My life these past few weeks has been a long, drawn out marathon of events, adventures, work, and responsibilities. For 26 days straight I didn’t take a day, heck not even half a day, to just do nothing, sleep, or play. It is amazing how even fun things become extremely not fun in the midst of a jam packed schedule. Conferences, training seminars, social events, out of town guests, home renovations, a bodybuilding show, travel, work, and coaching clients filled up all of my days and evenings. Things like grocery shopping were done on the way to somewhere else to either be with someone else or prepare for the next time of being with someone else.
For an introvert, living like this is is torture.
By the time the end of last week rolled around, I was running on fumes and found myself wanting to hide under the covers until a break came.
Unfortunately, when you’re an adult this is not an option. Well, I guess it is an option but one I just never take – responsibility has been woven into my DNA and it oftentimes chomps me in the arse pretty hard.
Needless to say, whenever I started to read I just fell asleep these past few weeks. My book of choice came in the form of a hardback with 472 pages in it if you include the appendices and author’s notes.
Unbroken. A World War II Story of Survival, Resilience, and Redemption.
Lauren Hillenbrand follows the journey of Louis Zamperini from what it took to become an Olympian at a young age to learning how to skateboard at the age of 81. What came between theses two sports was more than a lifetime of experience, heartache, trial, and resilience.
‘Zamp‘ was drafted into the war as an airman which put him on the path of near death for many, many years. Reading about how he survived a plane crash in the Pacific which meant 46 days floating on a raft and fighting off sharks, starvation, and dehydration, his time being tortured in Japanese POW camps, and the ramifications of the inevitable PTSD that followed was both hard to read and put down.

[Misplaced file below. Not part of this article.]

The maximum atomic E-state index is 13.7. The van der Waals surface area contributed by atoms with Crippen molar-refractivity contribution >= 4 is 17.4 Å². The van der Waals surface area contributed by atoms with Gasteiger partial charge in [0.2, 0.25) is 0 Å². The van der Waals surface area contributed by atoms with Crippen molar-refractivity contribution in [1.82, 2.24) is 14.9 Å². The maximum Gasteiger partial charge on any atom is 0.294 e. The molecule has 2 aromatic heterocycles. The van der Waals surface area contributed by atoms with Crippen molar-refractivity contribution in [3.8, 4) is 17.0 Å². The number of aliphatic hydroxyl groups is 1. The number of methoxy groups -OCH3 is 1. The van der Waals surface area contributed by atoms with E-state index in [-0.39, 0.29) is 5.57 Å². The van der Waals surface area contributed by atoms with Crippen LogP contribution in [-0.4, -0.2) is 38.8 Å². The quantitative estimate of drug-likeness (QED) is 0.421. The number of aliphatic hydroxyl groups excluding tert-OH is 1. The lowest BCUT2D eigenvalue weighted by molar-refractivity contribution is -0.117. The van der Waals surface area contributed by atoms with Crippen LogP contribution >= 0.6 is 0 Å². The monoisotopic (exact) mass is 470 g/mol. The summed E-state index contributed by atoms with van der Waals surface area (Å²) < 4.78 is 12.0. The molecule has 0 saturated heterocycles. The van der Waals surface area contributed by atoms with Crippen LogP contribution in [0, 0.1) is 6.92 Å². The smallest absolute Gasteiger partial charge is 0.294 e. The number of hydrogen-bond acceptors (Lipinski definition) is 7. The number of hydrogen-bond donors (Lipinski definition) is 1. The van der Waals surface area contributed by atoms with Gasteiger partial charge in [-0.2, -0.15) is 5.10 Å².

Throughout the book, I was appalled both by the atrocities he endured and how he chose to keep going – so many would and did give up.
Forgiveness changes everything.
This truth is something I have been working on and through in my own life. We forgive for ourselves, so we can be free to be who we are without hinderance. Forgiveness is the key to opening up the door of freedom in our own lives and the lives of others.
Louis faced his captors at Sugamo Prison, a few years after he was rescued from Naoetsu:
At that moment, something shifted sweetly inside him. It was forgiveness, beautiful and effortless and complete. For Louie Zamperinin, the war was finally over. … Before he realized what he was doing, he was bounding down the aisle. In bewilderment, the men who had abused him watched him come to them, his hands extended, a radiant smile on his face.
He could have decided his life was over and lost the war for his heart, soul, marriage, life, and purpose. He used his own atomic bomb of forgiveness to win his personal war and overcome his hell.
Louis is currently 97 years old and still living a full life.
This is not a book that you can sit down and read cover to cover without a break. It requires some time and space to live through the heartache, sorrow, pain, hope, and redemption; but it is a book worth reading.
I was challenged to look at how I live and what I let live in my own life.
- Am I forgiving myself and others?
- What am I letting control me?
- What is my convient scapegoat?
Louis had ever reason to be stuck in perpetual hell, yet he broke free and has positively impacted the world for many, many people thousands of times over.